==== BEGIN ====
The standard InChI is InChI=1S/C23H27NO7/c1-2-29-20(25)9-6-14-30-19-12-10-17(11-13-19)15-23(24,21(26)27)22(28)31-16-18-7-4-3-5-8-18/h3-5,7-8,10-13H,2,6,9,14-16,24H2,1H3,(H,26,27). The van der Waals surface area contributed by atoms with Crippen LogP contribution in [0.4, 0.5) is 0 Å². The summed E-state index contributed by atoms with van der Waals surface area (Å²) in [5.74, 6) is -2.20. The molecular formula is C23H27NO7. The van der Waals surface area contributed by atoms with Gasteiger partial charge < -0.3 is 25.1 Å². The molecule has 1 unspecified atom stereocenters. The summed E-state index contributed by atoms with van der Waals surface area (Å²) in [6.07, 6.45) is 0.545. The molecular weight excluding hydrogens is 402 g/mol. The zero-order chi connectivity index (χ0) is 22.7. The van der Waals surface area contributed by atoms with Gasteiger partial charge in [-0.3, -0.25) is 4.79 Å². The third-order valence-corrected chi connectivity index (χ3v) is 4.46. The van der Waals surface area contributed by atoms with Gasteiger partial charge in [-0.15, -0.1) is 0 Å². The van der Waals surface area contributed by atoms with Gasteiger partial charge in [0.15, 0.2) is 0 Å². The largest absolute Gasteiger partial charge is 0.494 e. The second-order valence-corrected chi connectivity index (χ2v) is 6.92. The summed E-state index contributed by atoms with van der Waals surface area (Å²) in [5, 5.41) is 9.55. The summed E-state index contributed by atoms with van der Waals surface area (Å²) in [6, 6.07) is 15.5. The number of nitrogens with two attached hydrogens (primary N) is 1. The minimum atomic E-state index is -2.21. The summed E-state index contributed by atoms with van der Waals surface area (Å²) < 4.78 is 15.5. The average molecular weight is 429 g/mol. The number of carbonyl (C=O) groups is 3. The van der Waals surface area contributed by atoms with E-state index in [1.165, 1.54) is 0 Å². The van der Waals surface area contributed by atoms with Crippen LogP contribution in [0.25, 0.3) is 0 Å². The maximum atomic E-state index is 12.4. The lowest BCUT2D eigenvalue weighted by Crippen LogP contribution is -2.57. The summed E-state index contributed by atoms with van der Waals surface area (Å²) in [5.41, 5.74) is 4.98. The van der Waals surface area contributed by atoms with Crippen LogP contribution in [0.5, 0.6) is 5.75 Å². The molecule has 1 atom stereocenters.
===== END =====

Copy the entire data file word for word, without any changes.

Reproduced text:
The standard InChI is InChI=1S/C23H27NO7/c1-2-29-20(25)9-6-14-30-19-12-10-17(11-13-19)15-23(24,21(26)27)22(28)31-16-18-7-4-3-5-8-18/h3-5,7-8,10-13H,2,6,9,14-16,24H2,1H3,(H,26,27). The van der Waals surface area contributed by atoms with Crippen LogP contribution in [0.4, 0.5) is 0 Å². The summed E-state index contributed by atoms with van der Waals surface area (Å²) in [5.74, 6) is -2.20. The molecular formula is C23H27NO7. The van der Waals surface area contributed by atoms with Gasteiger partial charge < -0.3 is 25.1 Å². The molecule has 1 unspecified atom stereocenters. The summed E-state index contributed by atoms with van der Waals surface area (Å²) in [6.07, 6.45) is 0.545. The molecular weight excluding hydrogens is 402 g/mol. The zero-order chi connectivity index (χ0) is 22.7. The van der Waals surface area contributed by atoms with Gasteiger partial charge in [-0.3, -0.25) is 4.79 Å². The third-order valence-corrected chi connectivity index (χ3v) is 4.46. The van der Waals surface area contributed by atoms with Gasteiger partial charge in [-0.15, -0.1) is 0 Å². The van der Waals surface area contributed by atoms with Gasteiger partial charge in [0.15, 0.2) is 0 Å². The largest absolute Gasteiger partial charge is 0.494 e. The second-order valence-corrected chi connectivity index (χ2v) is 6.92. The summed E-state index contributed by atoms with van der Waals surface area (Å²) in [5, 5.41) is 9.55. The summed E-state index contributed by atoms with van der Waals surface area (Å²) in [6, 6.07) is 15.5. The number of nitrogens with two attached hydrogens (primary N) is 1. The minimum atomic E-state index is -2.21. The summed E-state index contributed by atoms with van der Waals surface area (Å²) < 4.78 is 15.5. The average molecular weight is 429 g/mol. The number of carbonyl (C=O) groups is 3. The van der Waals surface area contributed by atoms with E-state index in [1.165, 1.54) is 0 Å². The van der Waals surface area contributed by atoms with Crippen LogP contribution in [0.25, 0.3) is 0 Å². The maximum atomic E-state index is 12.4. The lowest BCUT2D eigenvalue weighted by Crippen LogP contribution is -2.57. The summed E-state index contributed by atoms with van der Waals surface area (Å²) in [5.41, 5.74) is 4.98. The van der Waals surface area contributed by atoms with Crippen LogP contribution in [0.5, 0.6) is 5.75 Å². The molecule has 1 atom stereocenters.